lofty towers, and decorated pillars. There are several hill top temples that offer great sunrise and sunset views, plus you can enjoy a coracle (small, round basket-like boat) ride to see some of the temples that are only accessible by river.
9. Rani ki vav
Rani ki Vav is the only step well in India to be declared a UNESCO World Heritage site, and many believe it is the finest in the country – in fact, it graces the back of the 100 rupee note in India. The name means The Queen’s Step Well, and it is indeed the queen of all step wells due to the size and the magnificence of the architecture and carvings.
Located in a small town called Patan in Gujarat, the 11th-century step well is bound to blow your mind with its seven levels of ornate carvings and ancient architectural mastery. One visit and I could see why this majestic structure is often compared to an inverted temple.
Rani ki Vav was built by Queen Udayamati of the Solanki dynasty as a tribute to her husband King Bhimdev I. There are more than 500 large sculptures of Hindu deities and scenes from everyday life carved along the step well walls. Interspersing these huge bas reliefs are more than 1,000 minor stone carvings. The exquisite stories inscribed on these walls kept me mesmerized for more than an hour.
The massive step well is spread across 12 acres and built in the Maru-Gurjara style. The entire structure is built using a unique interlocking system to help it withstand floods.
Rani Ki Vav is 128 kilometres from Ahmedabad, the capital city of Gujarat. It is open from 8 am to 7 pm. If you are a SAARC national, you need to pay only INR 40 as the entrance fee. For others, the charges are INR 600.
Contributed by Ami Bhat, a marketing post-graduate by qualification who has turned into full-time travel writer and blogger by passion. Travel with her virtually on her travel blog Thrilling Travel.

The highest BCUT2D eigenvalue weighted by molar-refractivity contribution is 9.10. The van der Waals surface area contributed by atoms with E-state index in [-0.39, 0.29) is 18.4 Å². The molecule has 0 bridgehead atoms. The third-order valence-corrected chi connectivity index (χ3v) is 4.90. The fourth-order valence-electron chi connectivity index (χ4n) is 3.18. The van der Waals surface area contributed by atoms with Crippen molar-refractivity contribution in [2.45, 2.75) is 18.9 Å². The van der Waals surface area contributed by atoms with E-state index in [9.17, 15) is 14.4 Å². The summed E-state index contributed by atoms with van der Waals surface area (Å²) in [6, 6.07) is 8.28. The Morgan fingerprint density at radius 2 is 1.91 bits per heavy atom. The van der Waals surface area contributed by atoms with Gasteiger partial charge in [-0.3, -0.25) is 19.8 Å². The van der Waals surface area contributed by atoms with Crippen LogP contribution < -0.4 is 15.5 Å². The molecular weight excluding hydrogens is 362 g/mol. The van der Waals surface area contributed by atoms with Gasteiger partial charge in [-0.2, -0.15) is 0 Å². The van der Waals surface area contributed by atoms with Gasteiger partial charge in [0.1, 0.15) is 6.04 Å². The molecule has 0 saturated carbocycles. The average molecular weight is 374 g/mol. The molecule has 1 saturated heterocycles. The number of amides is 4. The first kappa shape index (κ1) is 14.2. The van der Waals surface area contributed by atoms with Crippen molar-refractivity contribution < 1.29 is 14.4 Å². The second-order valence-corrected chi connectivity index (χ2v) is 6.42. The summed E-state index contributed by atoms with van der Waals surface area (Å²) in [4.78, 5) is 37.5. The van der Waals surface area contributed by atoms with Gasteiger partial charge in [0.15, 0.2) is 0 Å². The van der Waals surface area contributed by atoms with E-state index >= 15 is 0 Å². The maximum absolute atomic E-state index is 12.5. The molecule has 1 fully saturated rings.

10. Ellora and Ajanta Caves
The Ellora and Ajanta Caves are in fact two separate UNESCO sites, but they are both located near Aurangabad in Maharashtra. Most people take two days in the area, one day for each site. However, aside from the fact they are both groups of caves in the same region, they are very different in just about every other way.
The Ellora Caves are dug into the wall of a high basalt cliff and extend over two kilometres. The temple sanctuaries date from 600 to 1,000 A.D. and are devoted to Buddhism, Hinduism, and Jainism. The centrepiece is the Kailasa Temple – and its outstanding by every measure. It was carved literally into the cliff, requiring the removal of some 220,000 tonnes of rock. The shape of a giant chariot, Kailasa is covered in sculptures depicting scenes from the great Hindu epics, the Mahabharata and the Ramayana.
The Ajanta Caves are smaller than the Ellora Caves and older, and they are largely composed of cave paintings. The oldest date from the 1st and 2nd centuries, while more were added in the 5th and 6th centuries. They depict scenes from the life of the Buddha and are considered masterpieces of Buddhist art. The Ellora and Ajanta Caves are stupendous and worth the trouble to visit.
11. Konark Sun Temple